Culture and cognition work together dynamically every time a spectator interprets meaning during a performance. In this study, Bruce McConachie examines the biocultural basis of all performance, from its origins and the cognitive processes that facilitate it, to what keeps us coming back for more. To effect this major reorientation, McConachie works within the scientific paradigm of enaction, which explains all human activities, including performances, as the interactions of mental, bodily, and ecological networks. He goes on to use our biocultural proclivity for altruism, as revealed in performance, to explore our species' gradual ethical progress on such matters as the changing norms of religious sacrifice, slavery, and LGBT rights. Along the way, the book engages with a wide range of performances, including Richard Pryor's stand-up, the film Titanic, aerialist performances, American football, and the stage and film versions of A Streetcar Named Desire.Read more
- Provides a new approach to performance studies that bases scholarly assertions on empirical evidence
- Gives a coherent, encompassing orientation to all performances, including music, sports, the circus, and stand-up comedy
- Offers a progressive ethics relevant to a wide range of current concerns, such as racism, all forms of inequality, and our global ecological crisis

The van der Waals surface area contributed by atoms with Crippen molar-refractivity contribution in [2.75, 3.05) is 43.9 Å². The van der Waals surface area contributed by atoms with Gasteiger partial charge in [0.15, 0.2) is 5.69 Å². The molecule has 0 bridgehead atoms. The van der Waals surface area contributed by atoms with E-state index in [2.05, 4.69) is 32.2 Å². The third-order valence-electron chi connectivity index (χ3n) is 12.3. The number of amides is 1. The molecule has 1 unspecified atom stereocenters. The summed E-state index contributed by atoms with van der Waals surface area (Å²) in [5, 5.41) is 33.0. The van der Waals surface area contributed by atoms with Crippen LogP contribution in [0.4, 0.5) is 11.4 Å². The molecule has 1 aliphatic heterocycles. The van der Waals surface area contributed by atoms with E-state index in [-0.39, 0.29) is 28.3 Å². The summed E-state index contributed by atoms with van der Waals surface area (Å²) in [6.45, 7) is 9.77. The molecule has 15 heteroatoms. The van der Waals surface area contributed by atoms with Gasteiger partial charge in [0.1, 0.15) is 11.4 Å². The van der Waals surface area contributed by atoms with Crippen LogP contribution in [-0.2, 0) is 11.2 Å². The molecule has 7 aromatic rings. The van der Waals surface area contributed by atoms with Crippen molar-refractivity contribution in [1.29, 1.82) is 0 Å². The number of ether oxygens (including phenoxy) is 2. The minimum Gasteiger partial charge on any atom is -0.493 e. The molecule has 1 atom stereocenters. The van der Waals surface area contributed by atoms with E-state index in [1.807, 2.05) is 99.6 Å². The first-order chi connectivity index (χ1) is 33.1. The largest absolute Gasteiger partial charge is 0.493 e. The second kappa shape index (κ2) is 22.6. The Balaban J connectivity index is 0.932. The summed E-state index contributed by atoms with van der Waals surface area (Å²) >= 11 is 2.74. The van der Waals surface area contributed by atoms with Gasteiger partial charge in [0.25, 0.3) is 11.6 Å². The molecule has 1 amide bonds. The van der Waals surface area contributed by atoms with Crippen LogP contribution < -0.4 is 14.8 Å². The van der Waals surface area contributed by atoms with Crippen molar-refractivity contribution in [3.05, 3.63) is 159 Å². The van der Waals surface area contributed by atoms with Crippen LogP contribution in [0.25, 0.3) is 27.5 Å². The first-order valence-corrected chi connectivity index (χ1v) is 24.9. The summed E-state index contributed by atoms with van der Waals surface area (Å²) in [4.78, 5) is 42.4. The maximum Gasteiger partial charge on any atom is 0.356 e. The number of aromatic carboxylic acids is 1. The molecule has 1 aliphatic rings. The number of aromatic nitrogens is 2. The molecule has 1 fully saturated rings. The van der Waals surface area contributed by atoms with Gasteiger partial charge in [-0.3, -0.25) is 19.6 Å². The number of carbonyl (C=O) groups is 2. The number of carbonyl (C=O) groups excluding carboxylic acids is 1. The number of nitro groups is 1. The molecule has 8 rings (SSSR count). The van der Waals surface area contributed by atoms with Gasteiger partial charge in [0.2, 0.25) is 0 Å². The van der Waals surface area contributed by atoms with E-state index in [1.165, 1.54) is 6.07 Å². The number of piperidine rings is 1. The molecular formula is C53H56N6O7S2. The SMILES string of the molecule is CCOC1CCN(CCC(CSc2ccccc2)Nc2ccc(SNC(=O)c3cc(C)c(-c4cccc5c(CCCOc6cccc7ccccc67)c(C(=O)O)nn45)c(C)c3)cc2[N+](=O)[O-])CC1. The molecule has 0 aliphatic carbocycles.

Not yet reviewed
Be the first to review
Review was not posted due to profanity×
- Date Published: December 2018
- format: Paperback
- isbn: 9781107463455
- length: 227 pages
- dimensions: 230 x 153 x 11 mm
- weight: 0.4kg
- availability: Available
Table of Contents
Introduction: toward biocultural performance studies
1. Enaction, evolution, and performance
2. Rituals, image schemas, and cultural-cognitive ecosystems
3. Sociality, emotions, and empathy
4. The dynamics of making meanings
5. A Deweyan ethics for performance studies.
Sorry, this resource is locked
Please register or sign in to request access. If you are having problems accessing these resources please email email@example.comRegister Sign in
You are now leaving the Cambridge University Press website. Your eBook purchase and download will be completed by our partner www.ebooks.com. Please see the permission section of the www.ebooks.com catalogue page for details of the print & copy limits on our eBooks.Continue ×
Are you sure you want to delete your account?
This cannot be undone.
Thank you for your feedback which will help us improve our service.
If you requested a response, we will make sure to get back to you shortly.×